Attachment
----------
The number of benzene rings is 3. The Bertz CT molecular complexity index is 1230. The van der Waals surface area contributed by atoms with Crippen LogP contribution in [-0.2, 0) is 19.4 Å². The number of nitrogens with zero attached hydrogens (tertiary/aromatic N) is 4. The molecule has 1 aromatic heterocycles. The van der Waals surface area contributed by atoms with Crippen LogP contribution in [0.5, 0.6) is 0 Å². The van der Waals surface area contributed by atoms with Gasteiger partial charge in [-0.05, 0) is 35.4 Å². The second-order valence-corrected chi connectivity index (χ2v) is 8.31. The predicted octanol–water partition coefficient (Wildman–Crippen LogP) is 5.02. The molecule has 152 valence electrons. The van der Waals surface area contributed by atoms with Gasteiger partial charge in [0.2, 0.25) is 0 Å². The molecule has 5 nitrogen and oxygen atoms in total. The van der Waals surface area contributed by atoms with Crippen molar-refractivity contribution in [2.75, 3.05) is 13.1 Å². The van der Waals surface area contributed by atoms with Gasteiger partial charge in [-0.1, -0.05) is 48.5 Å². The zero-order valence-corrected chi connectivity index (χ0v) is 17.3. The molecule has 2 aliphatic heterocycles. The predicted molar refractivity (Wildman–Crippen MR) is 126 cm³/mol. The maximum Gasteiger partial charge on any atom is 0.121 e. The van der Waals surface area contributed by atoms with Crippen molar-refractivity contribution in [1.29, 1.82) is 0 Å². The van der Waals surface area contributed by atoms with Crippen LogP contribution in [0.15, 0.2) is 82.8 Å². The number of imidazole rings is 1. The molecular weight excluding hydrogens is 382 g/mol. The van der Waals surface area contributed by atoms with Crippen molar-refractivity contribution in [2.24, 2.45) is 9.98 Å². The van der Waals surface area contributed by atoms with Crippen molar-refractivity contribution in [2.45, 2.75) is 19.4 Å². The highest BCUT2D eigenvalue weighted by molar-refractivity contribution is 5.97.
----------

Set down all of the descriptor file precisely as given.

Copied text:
The number of benzene rings is 3. The Bertz CT molecular complexity index is 1230. The van der Waals surface area contributed by atoms with Crippen LogP contribution in [-0.2, 0) is 19.4 Å². The number of nitrogens with zero attached hydrogens (tertiary/aromatic N) is 4. The molecule has 1 aromatic heterocycles. The van der Waals surface area contributed by atoms with Crippen LogP contribution in [0.5, 0.6) is 0 Å². The van der Waals surface area contributed by atoms with Gasteiger partial charge in [-0.05, 0) is 35.4 Å². The second-order valence-corrected chi connectivity index (χ2v) is 8.31. The predicted octanol–water partition coefficient (Wildman–Crippen LogP) is 5.02. The molecule has 152 valence electrons. The van der Waals surface area contributed by atoms with Gasteiger partial charge in [0.2, 0.25) is 0 Å². The molecule has 5 nitrogen and oxygen atoms in total. The van der Waals surface area contributed by atoms with Crippen molar-refractivity contribution in [2.75, 3.05) is 13.1 Å². The van der Waals surface area contributed by atoms with Gasteiger partial charge in [-0.1, -0.05) is 48.5 Å². The zero-order valence-corrected chi connectivity index (χ0v) is 17.3. The molecule has 2 aliphatic heterocycles. The predicted molar refractivity (Wildman–Crippen MR) is 126 cm³/mol. The maximum Gasteiger partial charge on any atom is 0.121 e. The van der Waals surface area contributed by atoms with Crippen molar-refractivity contribution in [1.29, 1.82) is 0 Å². The van der Waals surface area contributed by atoms with Crippen LogP contribution in [0.15, 0.2) is 82.8 Å². The number of imidazole rings is 1. The molecular weight excluding hydrogens is 382 g/mol. The van der Waals surface area contributed by atoms with Crippen molar-refractivity contribution in [2.24, 2.45) is 9.98 Å². The van der Waals surface area contributed by atoms with Crippen molar-refractivity contribution in [2.45, 2.75) is 19.4 Å². The highest BCUT2D eigenvalue weighted by molar-refractivity contribution is 5.97.